3 things you need to know about Part L 2013

Tearing up L plate after passing driving test

So, we’ve passed the test and Part L was finally released (somewhat later than expected) on 15th November. The changes come into effect from 6 April 2014, but there are 3 things you also need to know.

Included in the Part L changes there are:

  • new 2013 versions of Approved Document L1A and L2A
  • amendments to the 2010 versions of Approved Document L1B and L2B
  • new 2013 version of the Domestic Building Services Compliance Guides
  • new 2013 version of the Non-Domestic Building Services Compliance Guides

There aren’t any real surprises, most of the changes I detailed in previous posts on the notional dwelling and on part L details. In addition to those changes, generally speaking it’s a bit easier to read and understand (a clearer format), although probably still more complicated than it really needs to be. There are 3 other things you need to know about:

  1. On top of the Target Fabric Energy Efficiency and Dwelling Fabric Energy Efficiency addition, an option for multiple dwelling compliance has been included for buildings incorporating multiple dwellings, or for terraces. Similar to multiple dwelling compliance for TER/DER,  this allows some dwellings that would not themselves comply, to pass as part of a block of dwellings via a simple floor area weighted approach, taking into account other dwellings that they are attached to, that have gone further than the minimum required.
  2. Sections in the document on ‘Providing Information’ and ‘Reporting Evidence of Compliance’, make it clearer that an EPC by itself does not demonstrate compliance, but must be accompanied by  documentation provided by the builder to Building Control to show that the dwelling meets the required targets (along with specifically how this was achieved). Design stage submissions are needed before work starts (at least 1 day) and  As-built compliance evidence is required after work ends (within 5 days).
  3. There is a new Regulation (25a) included in the document requiring builders to have documentation demonstrating that they have considered the technical, environmental and economic viability of high efficiency alternative systems i.e. renewables, cogeneration, district heating and cooling, heat pumps etc, which effectively means production of an additional assessment in some cases (where they weren’t already being considered), to show that this has consideration has taken place.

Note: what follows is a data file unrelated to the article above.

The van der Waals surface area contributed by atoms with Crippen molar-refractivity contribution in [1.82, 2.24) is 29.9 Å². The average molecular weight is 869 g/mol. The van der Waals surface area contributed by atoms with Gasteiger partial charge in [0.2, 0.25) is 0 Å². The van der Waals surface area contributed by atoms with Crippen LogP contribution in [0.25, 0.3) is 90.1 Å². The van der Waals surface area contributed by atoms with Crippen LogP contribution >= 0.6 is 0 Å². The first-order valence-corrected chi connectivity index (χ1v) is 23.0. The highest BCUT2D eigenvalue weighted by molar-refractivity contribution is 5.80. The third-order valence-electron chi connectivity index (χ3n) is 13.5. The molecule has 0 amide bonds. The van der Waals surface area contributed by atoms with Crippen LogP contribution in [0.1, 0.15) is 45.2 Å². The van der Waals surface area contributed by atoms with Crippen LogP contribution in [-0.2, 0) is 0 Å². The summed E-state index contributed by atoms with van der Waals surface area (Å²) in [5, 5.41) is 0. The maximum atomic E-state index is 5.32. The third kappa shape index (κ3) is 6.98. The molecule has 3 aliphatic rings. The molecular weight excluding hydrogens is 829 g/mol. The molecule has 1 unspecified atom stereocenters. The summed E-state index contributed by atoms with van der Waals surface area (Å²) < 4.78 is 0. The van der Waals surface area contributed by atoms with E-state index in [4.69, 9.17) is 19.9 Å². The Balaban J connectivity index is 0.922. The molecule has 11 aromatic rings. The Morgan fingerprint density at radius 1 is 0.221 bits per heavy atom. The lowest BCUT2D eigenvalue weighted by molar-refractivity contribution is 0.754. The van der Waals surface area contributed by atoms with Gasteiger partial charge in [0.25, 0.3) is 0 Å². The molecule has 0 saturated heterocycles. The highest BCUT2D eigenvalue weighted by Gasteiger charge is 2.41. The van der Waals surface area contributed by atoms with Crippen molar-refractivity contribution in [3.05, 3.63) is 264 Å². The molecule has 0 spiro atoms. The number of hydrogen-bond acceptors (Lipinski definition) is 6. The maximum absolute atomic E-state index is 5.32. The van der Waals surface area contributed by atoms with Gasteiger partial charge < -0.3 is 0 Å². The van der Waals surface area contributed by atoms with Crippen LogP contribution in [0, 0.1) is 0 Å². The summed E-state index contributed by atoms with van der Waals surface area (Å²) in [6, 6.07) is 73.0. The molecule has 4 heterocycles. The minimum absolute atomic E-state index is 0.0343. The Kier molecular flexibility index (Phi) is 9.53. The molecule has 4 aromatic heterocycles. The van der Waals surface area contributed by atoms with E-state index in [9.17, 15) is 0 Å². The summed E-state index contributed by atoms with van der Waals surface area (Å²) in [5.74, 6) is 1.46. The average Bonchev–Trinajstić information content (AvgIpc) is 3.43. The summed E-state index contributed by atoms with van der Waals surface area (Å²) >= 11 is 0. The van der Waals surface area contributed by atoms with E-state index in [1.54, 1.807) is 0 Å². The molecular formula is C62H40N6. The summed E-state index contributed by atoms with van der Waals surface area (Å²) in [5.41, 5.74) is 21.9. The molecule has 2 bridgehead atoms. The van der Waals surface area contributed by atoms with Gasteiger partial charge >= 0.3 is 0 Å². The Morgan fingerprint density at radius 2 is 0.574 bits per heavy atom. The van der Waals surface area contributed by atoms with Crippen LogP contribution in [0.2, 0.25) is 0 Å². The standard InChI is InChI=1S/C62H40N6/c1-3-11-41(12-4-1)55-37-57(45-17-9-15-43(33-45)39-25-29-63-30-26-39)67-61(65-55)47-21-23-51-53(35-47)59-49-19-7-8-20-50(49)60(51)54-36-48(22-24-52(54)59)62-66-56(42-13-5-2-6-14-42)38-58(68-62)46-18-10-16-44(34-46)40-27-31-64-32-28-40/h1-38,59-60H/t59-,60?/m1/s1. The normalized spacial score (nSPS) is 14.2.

I would have liked to have seen a more meaningful step forwards in the targets, to pave the way forward to the low carbon houses that we were supposed to be building from 2016.

The fabric energy efficiency requirement is at least a positive step forward, but overall I can’t help feeling a little underwhelmed – especially with no improvements made to targets for existing buildings. It all just seems like a missed opportunity.

It is available to download from the Planning Portal on the following link: http://www.planningportal.gov.uk/buildingregulations/approveddocuments/partl/changes

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About

Jon Ducker is a qualified energy assessor working for Kingspan Insulation Ltd. He has an extensive knowledge of energy efficiency, renewable energy systems and sustainability in buildings with an expert knowledge of the relevant sections of buildings regulations and standards and their interactions with SAP. He provides authoritative advice regarding energy assessments for a wide range of public and private sector clients.